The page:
Another new facility has sprung to life at Harmony Church, and Fort Benning dedicated it to a Soldier killed in Iraq more than seven years ago.
The Pfc. Jesse D. Mizener Wheel and Track Sustainment Complex officially opened Wednesday during a memorialization and ribbon-cutting ceremony attended by garrison and Directorate of Logistics leaders. His parents, Jim and Becky, flew in from the family’s hometown of Stockton, Calif., to unveil a plaque for their son that will sit on permanent display.
The $39 million, 42-acre compound consolidates Fort Benning’s maintenance, transportation, supply and services missions at one location. The staff had operated in temporary facilities, some dating to 1947, spread out over 20 separate sites on post.
“We’re excited, humbled and honored. Jesse would’ve been really jazzed about this,” Becky Mizener said. “When we got the letter that the Army wanted to name a building after him, I thought, ‘This must be a mistake.’ Then, we found out it was a whole complex. It’s huge, and it’s a beautiful place.
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“It’s amazing this happened, because Jesse was just a lowly private — not a general or colonel. He was just doing his job like all the other Soldiers out there.”
Mizener joined the Army in September 2002. After finishing basic and advanced individual training, he was sent to Fort Lewis, Wash., and assigned to the 542nd Maintenance Company. Six weeks later, the 24-year-old heavy equipment mechanic deployed with the unit to Iraq.
On Jan. 7, 2004, six enemy mortars ripped through the mess hall at Logistics Base Seitz on the north end of Baghdad International Airport. Mizener was killed and 30 Soldiers were wounded. He left behind a wife and three small children, ages 3, 2 and 6 weeks when he died.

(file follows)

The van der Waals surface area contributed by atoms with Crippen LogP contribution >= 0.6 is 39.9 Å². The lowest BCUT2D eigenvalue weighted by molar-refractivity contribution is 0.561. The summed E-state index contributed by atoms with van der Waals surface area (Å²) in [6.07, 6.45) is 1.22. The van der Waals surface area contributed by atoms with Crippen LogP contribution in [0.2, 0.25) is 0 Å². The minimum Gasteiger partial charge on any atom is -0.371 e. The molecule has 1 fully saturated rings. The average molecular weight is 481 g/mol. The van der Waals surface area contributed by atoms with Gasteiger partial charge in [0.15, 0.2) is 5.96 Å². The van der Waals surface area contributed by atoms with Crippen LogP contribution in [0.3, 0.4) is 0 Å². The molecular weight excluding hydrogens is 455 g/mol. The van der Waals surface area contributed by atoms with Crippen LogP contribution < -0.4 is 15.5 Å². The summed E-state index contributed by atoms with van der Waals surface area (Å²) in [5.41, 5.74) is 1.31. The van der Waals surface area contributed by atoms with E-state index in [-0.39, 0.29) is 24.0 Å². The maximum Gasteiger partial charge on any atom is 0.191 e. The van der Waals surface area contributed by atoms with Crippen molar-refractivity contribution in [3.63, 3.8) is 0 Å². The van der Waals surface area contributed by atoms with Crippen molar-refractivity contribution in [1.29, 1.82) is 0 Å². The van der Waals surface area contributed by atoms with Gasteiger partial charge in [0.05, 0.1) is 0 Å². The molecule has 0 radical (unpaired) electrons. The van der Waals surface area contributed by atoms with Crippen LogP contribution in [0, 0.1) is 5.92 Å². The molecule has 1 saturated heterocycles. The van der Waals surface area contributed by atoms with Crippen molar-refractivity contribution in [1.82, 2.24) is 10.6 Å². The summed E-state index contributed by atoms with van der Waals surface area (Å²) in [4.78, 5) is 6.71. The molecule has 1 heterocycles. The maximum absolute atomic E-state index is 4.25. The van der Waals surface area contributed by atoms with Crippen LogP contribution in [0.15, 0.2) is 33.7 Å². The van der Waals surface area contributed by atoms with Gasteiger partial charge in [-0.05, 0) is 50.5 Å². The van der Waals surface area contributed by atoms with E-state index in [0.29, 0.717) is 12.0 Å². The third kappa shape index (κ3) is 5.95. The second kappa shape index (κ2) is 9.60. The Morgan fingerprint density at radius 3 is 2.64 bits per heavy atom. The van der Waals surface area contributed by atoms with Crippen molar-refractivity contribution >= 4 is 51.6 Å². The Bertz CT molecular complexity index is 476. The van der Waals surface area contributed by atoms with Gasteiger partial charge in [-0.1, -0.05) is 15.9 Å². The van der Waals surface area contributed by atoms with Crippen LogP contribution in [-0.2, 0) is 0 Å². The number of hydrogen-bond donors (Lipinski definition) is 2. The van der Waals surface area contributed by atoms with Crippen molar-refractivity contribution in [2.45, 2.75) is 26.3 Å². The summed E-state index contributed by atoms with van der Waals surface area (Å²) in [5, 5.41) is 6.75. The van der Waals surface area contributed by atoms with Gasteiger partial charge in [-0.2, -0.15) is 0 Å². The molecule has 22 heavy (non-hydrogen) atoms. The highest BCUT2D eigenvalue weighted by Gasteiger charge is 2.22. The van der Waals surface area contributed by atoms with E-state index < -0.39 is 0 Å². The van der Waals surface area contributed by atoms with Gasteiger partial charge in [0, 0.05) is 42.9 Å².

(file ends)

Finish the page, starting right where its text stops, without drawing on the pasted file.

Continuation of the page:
“I remember as if it was yesterday when the Army came to our door,” Becky Mizener said. “But he was doing what he wanted to do. He was doing an honorable job — he was a Soldier in the United States Army.”
Jim Mizener said they still keep in touch with his platoon mates, who have relayed all the stories about Jesse.“The guys told us he was the mother hen,” Jim said. “After the attack, Jesse went over to check on some of the others; he was just that kind of guy. He didn’t realize how bad he was hurt. Then, they said, he closed his eyes and died.”
Mizener always had a fascination with disassembling and putting back together anything he could get his hands on, according to his biography. In Iraq, the 542nd Maintenance Company provided field support for wheeled vehicles, weapons, communications equipment and generators.
“He made the ultimate sacrifice for our country and our freedoms,” said Fort Benning Director of Logistics David Shepherd. “He loved to fix things, and he took that love into the U.S. Army.”
Col. Jeffrey Fletcher, the garrison commander, called Mizener a “special Soldier and American” who served with honor and distinction.
“He had a very unique gift he brought into the Army,” Fletcher said. “This young man was a brave warrior and a brave Soldier we will never forget.”
Construction on the Mizener Wheel and Track Sustainment Complex began in February 2010 and was completed this past May, said Dave Jacob, installation materiel maintenance manager for the Directorate of Logistics. At full capacity, the facility will process more than 20,000 work orders annually. He said it was first identified as a requirement for Fort Benning in 1974, but funding issues persisted for decades.
In addition to servicing the installation, the complex also conducts an area support mission for more than 80 counties in West Georgia, East Alabama and the Florida Panhandle, Shepherd said. It handles requests from National Guard units, ROTC programs, U.S. Immigration and Customs Enforcement, and other federal agencies.
“For years, we worked out of antiquated facilities across Fort Benning, any place we could find,” Shepherd said. “This is the newest state-of-the-art facility in the Army for maintenance. We have a great deal of capability here.”
After her son’s death, Becky Mizener founded a nonprofit charity called Packed With Pride, which sends about 100 care packages a month to U.S. troops abroad. She speaks regularly at schools, clubs and civic organizations in search of donations.
“Jesse didn’t know that when he signed up, he signed the whole family up,” his father said.Mizener’s cousin, Capt. James Gibbs, a student in the Maneuver Captains Career Course, attended Wednesday’s ceremony.
“It’s unfortunate when anyone makes the ultimate sacrifice. Some people deal with it better than others, and his parents started a great organization that’s helped tens of thousands of troops,” Gibbs said. “They didn’t just hang their heads and give up. In the long run, something good came out of it.”
For more information about Packed With Pride or to make a donation, visit www.packedwithpride.com.